“Sam [Heughan] and I fought to keep the [pregnant] belly bump in — because why don’t you see that in a sex scene? Why should that be a taboo? You see so many boobs all over the bloody TV.”
What have the reactions been like?
I think the initial reaction to my casting was like “Well, she’s too tall, and she’s too skinny, she doesn’t have brown eyes and her hair’s not curly!” The thing is, everyone has a subjective vision of what these characters are supposed to look like. When you’re casting anything, hopefully they’re looking for people who embody the character in an essence way rather than just the physical. But once the show aired, the fans have have really transferred their love over from the book series to our show, which is fantastic.
Outlander has been called “feminist Game of Thrones” in that it has as much, if not more, violence and nudity, but avoids being exploitative even at its most brutal or unflinching — what do you make of that characterization?
I think our shows are very different, but I don’t think we would have gotten a place on the air if hadn’t been for that series opening the doors for genre shows and fantasy shows like ours. So in that context, thank you very much, Game of Thrones!
We never made a conscious decision to go out there and make a feminist show. But our source material is written by a woman, who is so accomplished and so feisty. Half of our writing room is female, and we try to get female directors when we can. And our heroine, the woman at the center of it all, Claire, she’s quite a feisty woman too. So I think almost by default we have a feminist viewpoint. Ron [D. Moore, the show’s creator] was adamant from our very first meeting that Claire is a sexual woman and that’s a big part of her character — it’s not something she shies away from. But if we’re going to have sex on the show or violence, it’s going to tell a story. It’s going to be there for a reason. And we all fight very hard to make sure that it’s kept that way.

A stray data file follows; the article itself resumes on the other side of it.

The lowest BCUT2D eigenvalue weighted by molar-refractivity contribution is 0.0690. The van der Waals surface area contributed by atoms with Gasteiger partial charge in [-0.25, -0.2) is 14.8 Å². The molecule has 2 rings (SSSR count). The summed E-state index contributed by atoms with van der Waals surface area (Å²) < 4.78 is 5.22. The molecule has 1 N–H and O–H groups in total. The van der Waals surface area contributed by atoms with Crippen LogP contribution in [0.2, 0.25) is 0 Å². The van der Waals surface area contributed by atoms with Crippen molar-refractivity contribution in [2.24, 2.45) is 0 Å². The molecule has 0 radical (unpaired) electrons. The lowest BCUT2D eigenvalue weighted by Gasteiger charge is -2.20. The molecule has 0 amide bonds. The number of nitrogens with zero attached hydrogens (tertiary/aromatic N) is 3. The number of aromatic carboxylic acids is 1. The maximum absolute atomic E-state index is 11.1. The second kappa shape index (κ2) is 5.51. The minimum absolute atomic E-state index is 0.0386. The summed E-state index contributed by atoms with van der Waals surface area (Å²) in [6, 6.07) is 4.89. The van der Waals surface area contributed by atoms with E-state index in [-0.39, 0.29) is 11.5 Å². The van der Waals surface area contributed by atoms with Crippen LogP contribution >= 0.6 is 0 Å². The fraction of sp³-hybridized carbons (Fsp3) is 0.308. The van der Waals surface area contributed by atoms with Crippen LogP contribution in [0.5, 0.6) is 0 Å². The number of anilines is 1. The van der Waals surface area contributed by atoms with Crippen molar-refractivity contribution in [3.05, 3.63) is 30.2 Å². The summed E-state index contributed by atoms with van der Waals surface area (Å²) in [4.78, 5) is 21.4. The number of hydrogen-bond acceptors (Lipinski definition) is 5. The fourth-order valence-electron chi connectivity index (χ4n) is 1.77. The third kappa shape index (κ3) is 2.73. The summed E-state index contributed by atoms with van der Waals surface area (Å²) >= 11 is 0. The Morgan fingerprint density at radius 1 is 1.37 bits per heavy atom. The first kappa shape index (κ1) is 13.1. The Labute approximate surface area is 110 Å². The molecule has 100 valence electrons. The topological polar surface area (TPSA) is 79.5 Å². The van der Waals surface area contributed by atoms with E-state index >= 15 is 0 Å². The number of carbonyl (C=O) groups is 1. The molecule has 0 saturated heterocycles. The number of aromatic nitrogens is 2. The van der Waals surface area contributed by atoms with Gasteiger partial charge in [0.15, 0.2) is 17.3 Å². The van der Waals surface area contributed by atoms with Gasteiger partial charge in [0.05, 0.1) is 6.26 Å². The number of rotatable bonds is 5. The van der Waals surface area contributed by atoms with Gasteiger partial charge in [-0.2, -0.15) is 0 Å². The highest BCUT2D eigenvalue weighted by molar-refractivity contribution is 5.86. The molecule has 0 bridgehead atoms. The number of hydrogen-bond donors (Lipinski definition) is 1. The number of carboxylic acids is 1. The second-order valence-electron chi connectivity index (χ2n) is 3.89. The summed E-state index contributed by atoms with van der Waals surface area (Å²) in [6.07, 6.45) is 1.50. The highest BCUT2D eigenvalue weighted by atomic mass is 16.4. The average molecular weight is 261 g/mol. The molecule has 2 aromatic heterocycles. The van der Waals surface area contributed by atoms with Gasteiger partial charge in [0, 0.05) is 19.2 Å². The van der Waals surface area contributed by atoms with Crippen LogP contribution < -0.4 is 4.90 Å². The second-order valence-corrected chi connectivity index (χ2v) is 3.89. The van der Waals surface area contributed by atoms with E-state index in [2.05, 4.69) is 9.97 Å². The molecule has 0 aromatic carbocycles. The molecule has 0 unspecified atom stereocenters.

It’s a great example of the impact a diverse staff can have on the quality and depth of the final product.
What you get is this great, balanced view of relationships, instead of a male-centric experience and viewpoint, where the female characters are just so thinly drawn and two-dimensional. So you never really get an honest look at what a male-female relationship is like on those shows. With Season Two, I think some people are like, “Where’s all the sex?!” And it’s like, well, we’re telling a different story. We’re not telling the story of two people falling in love and the lust of new passion — this is now a marriage.
What did you make of the episode where Jamie beats Claire for disobeying him?
In some ways, my job was easier – just the idea of a man beating Claire to punish her brings up such anger and indignation. So it was easy to channel what Claire feels. But Sam [Heughan, who plays Jamie] had to play this guy who just feels that he’s doing what he’s supposed to do. It’s only when he sees how psychically wounded Claire is by his actions that he realizes that he needs to change his ideas and his opinions. You see that emotional evolution, how smart and emotionally intelligent he is — he’s able to step outside the norms of his time and evolve.